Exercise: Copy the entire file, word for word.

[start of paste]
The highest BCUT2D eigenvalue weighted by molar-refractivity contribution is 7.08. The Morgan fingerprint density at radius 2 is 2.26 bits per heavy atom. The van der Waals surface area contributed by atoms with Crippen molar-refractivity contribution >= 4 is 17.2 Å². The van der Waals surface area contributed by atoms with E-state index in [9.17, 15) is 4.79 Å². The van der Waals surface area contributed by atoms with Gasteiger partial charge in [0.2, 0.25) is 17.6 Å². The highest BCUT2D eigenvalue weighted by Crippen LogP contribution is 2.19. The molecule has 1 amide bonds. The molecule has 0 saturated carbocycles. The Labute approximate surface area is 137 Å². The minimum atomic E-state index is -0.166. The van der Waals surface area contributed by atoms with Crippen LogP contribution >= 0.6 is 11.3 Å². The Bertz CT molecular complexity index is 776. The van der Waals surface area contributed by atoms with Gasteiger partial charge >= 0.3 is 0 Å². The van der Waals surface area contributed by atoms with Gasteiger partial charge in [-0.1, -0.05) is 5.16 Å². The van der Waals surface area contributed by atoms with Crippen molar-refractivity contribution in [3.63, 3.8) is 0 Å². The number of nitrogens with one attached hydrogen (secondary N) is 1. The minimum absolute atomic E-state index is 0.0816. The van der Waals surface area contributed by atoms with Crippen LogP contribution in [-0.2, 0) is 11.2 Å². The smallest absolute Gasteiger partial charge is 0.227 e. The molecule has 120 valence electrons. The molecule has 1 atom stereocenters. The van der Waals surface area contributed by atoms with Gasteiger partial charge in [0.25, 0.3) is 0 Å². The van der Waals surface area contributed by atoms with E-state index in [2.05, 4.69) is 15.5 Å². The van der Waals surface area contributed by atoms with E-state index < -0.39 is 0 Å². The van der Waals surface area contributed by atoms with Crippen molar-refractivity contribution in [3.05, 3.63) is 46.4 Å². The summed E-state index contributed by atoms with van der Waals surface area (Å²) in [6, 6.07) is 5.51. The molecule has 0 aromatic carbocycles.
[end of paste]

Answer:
The highest BCUT2D eigenvalue weighted by molar-refractivity contribution is 7.08. The Morgan fingerprint density at radius 2 is 2.26 bits per heavy atom. The van der Waals surface area contributed by atoms with Crippen molar-refractivity contribution >= 4 is 17.2 Å². The van der Waals surface area contributed by atoms with E-state index in [9.17, 15) is 4.79 Å². The van der Waals surface area contributed by atoms with Gasteiger partial charge in [0.2, 0.25) is 17.6 Å². The highest BCUT2D eigenvalue weighted by Crippen LogP contribution is 2.19. The molecule has 1 amide bonds. The molecule has 0 saturated carbocycles. The Labute approximate surface area is 137 Å². The minimum atomic E-state index is -0.166. The van der Waals surface area contributed by atoms with Crippen LogP contribution >= 0.6 is 11.3 Å². The Bertz CT molecular complexity index is 776. The van der Waals surface area contributed by atoms with Gasteiger partial charge >= 0.3 is 0 Å². The van der Waals surface area contributed by atoms with Gasteiger partial charge in [-0.1, -0.05) is 5.16 Å². The van der Waals surface area contributed by atoms with Crippen molar-refractivity contribution in [3.63, 3.8) is 0 Å². The number of nitrogens with one attached hydrogen (secondary N) is 1. The minimum absolute atomic E-state index is 0.0816. The van der Waals surface area contributed by atoms with Crippen LogP contribution in [-0.2, 0) is 11.2 Å². The smallest absolute Gasteiger partial charge is 0.227 e. The molecule has 120 valence electrons. The molecule has 1 atom stereocenters. The van der Waals surface area contributed by atoms with Gasteiger partial charge in [0.25, 0.3) is 0 Å². The van der Waals surface area contributed by atoms with E-state index in [2.05, 4.69) is 15.5 Å². The van der Waals surface area contributed by atoms with E-state index < -0.39 is 0 Å². The van der Waals surface area contributed by atoms with Crippen molar-refractivity contribution in [3.05, 3.63) is 46.4 Å². The summed E-state index contributed by atoms with van der Waals surface area (Å²) in [6, 6.07) is 5.51. The molecule has 0 aromatic carbocycles.